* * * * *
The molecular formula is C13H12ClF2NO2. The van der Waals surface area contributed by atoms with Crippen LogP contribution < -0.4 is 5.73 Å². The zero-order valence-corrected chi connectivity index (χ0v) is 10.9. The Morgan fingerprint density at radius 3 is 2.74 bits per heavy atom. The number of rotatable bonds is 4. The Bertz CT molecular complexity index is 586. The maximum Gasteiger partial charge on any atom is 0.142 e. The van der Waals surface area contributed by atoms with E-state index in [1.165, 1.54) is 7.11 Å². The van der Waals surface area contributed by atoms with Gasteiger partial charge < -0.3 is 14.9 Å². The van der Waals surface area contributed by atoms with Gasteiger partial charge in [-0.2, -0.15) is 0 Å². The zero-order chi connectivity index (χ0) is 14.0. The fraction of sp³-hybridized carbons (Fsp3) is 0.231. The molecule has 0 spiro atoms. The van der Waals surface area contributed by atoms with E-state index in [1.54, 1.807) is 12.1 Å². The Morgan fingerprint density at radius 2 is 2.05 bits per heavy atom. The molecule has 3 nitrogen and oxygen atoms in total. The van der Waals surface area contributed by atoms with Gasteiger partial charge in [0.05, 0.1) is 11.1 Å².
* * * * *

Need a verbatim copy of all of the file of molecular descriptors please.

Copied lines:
The molecular formula is C13H12ClF2NO2. The van der Waals surface area contributed by atoms with Crippen LogP contribution < -0.4 is 5.73 Å². The zero-order valence-corrected chi connectivity index (χ0v) is 10.9. The Morgan fingerprint density at radius 3 is 2.74 bits per heavy atom. The number of rotatable bonds is 4. The Bertz CT molecular complexity index is 586. The maximum Gasteiger partial charge on any atom is 0.142 e. The van der Waals surface area contributed by atoms with E-state index in [1.165, 1.54) is 7.11 Å². The van der Waals surface area contributed by atoms with Gasteiger partial charge < -0.3 is 14.9 Å². The van der Waals surface area contributed by atoms with Gasteiger partial charge in [-0.2, -0.15) is 0 Å². The zero-order chi connectivity index (χ0) is 14.0. The fraction of sp³-hybridized carbons (Fsp3) is 0.231. The molecule has 0 spiro atoms. The van der Waals surface area contributed by atoms with E-state index in [1.54, 1.807) is 12.1 Å². The Morgan fingerprint density at radius 2 is 2.05 bits per heavy atom. The molecule has 3 nitrogen and oxygen atoms in total. The van der Waals surface area contributed by atoms with Gasteiger partial charge in [0.05, 0.1) is 11.1 Å².